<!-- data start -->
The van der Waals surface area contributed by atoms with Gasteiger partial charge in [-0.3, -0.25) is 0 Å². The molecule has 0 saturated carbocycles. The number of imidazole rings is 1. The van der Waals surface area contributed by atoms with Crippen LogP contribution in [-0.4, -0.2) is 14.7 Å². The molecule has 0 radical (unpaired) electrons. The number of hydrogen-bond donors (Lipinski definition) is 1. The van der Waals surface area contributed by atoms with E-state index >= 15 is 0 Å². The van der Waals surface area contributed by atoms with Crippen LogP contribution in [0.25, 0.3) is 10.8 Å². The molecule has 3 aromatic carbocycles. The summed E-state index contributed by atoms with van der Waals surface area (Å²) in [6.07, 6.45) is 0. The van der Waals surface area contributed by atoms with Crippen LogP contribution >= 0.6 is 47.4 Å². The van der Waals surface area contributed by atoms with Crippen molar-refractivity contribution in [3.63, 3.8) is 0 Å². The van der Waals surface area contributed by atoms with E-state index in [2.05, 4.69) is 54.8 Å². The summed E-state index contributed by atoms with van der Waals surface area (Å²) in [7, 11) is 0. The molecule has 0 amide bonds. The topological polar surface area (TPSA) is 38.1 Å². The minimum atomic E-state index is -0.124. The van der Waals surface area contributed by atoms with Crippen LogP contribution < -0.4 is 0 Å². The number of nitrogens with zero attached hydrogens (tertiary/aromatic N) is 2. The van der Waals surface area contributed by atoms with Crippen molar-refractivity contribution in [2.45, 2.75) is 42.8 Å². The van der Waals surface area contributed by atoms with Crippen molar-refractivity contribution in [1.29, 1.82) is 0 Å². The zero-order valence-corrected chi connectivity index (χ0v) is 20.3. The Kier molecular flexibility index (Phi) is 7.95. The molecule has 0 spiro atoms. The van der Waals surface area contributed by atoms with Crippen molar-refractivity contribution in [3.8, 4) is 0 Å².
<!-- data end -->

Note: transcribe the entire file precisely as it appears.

The van der Waals surface area contributed by atoms with Gasteiger partial charge in [-0.3, -0.25) is 0 Å². The molecule has 0 saturated carbocycles. The number of imidazole rings is 1. The van der Waals surface area contributed by atoms with Crippen LogP contribution in [-0.4, -0.2) is 14.7 Å². The molecule has 0 radical (unpaired) electrons. The number of hydrogen-bond donors (Lipinski definition) is 1. The van der Waals surface area contributed by atoms with E-state index >= 15 is 0 Å². The van der Waals surface area contributed by atoms with Crippen LogP contribution in [0.25, 0.3) is 10.8 Å². The molecule has 3 aromatic carbocycles. The summed E-state index contributed by atoms with van der Waals surface area (Å²) in [6.07, 6.45) is 0. The van der Waals surface area contributed by atoms with Crippen LogP contribution >= 0.6 is 47.4 Å². The van der Waals surface area contributed by atoms with Crippen molar-refractivity contribution in [3.63, 3.8) is 0 Å². The van der Waals surface area contributed by atoms with E-state index in [2.05, 4.69) is 54.8 Å². The summed E-state index contributed by atoms with van der Waals surface area (Å²) in [7, 11) is 0. The molecule has 0 amide bonds. The topological polar surface area (TPSA) is 38.1 Å². The minimum atomic E-state index is -0.124. The van der Waals surface area contributed by atoms with Crippen LogP contribution < -0.4 is 0 Å². The number of nitrogens with zero attached hydrogens (tertiary/aromatic N) is 2. The van der Waals surface area contributed by atoms with Crippen molar-refractivity contribution in [2.45, 2.75) is 42.8 Å². The van der Waals surface area contributed by atoms with Crippen molar-refractivity contribution in [1.29, 1.82) is 0 Å². The zero-order valence-corrected chi connectivity index (χ0v) is 20.3. The Kier molecular flexibility index (Phi) is 7.95. The molecule has 0 spiro atoms. The van der Waals surface area contributed by atoms with Crippen molar-refractivity contribution in [3.8, 4) is 0 Å².